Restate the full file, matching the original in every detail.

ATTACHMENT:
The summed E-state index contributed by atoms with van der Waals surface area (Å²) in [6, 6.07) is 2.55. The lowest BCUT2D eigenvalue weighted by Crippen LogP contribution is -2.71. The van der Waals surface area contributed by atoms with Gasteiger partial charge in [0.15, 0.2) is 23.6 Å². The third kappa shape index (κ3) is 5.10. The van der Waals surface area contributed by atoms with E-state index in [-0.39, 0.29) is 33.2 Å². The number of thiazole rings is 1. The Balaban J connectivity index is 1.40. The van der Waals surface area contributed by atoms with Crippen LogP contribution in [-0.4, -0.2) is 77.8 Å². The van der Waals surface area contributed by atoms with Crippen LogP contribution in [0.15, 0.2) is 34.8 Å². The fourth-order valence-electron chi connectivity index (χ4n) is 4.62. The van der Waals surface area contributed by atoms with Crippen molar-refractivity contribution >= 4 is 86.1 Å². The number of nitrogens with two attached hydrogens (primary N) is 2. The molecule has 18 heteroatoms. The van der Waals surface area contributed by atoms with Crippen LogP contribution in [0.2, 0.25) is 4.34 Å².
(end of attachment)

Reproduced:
The summed E-state index contributed by atoms with van der Waals surface area (Å²) in [6, 6.07) is 2.55. The lowest BCUT2D eigenvalue weighted by Crippen LogP contribution is -2.71. The van der Waals surface area contributed by atoms with Gasteiger partial charge in [0.15, 0.2) is 23.6 Å². The third kappa shape index (κ3) is 5.10. The van der Waals surface area contributed by atoms with E-state index in [-0.39, 0.29) is 33.2 Å². The number of thiazole rings is 1. The Balaban J connectivity index is 1.40. The van der Waals surface area contributed by atoms with Crippen LogP contribution in [-0.4, -0.2) is 77.8 Å². The van der Waals surface area contributed by atoms with Crippen LogP contribution in [0.15, 0.2) is 34.8 Å². The fourth-order valence-electron chi connectivity index (χ4n) is 4.62. The van der Waals surface area contributed by atoms with Crippen molar-refractivity contribution >= 4 is 86.1 Å². The number of nitrogens with two attached hydrogens (primary N) is 2. The molecule has 18 heteroatoms. The van der Waals surface area contributed by atoms with Crippen LogP contribution in [0.2, 0.25) is 4.34 Å².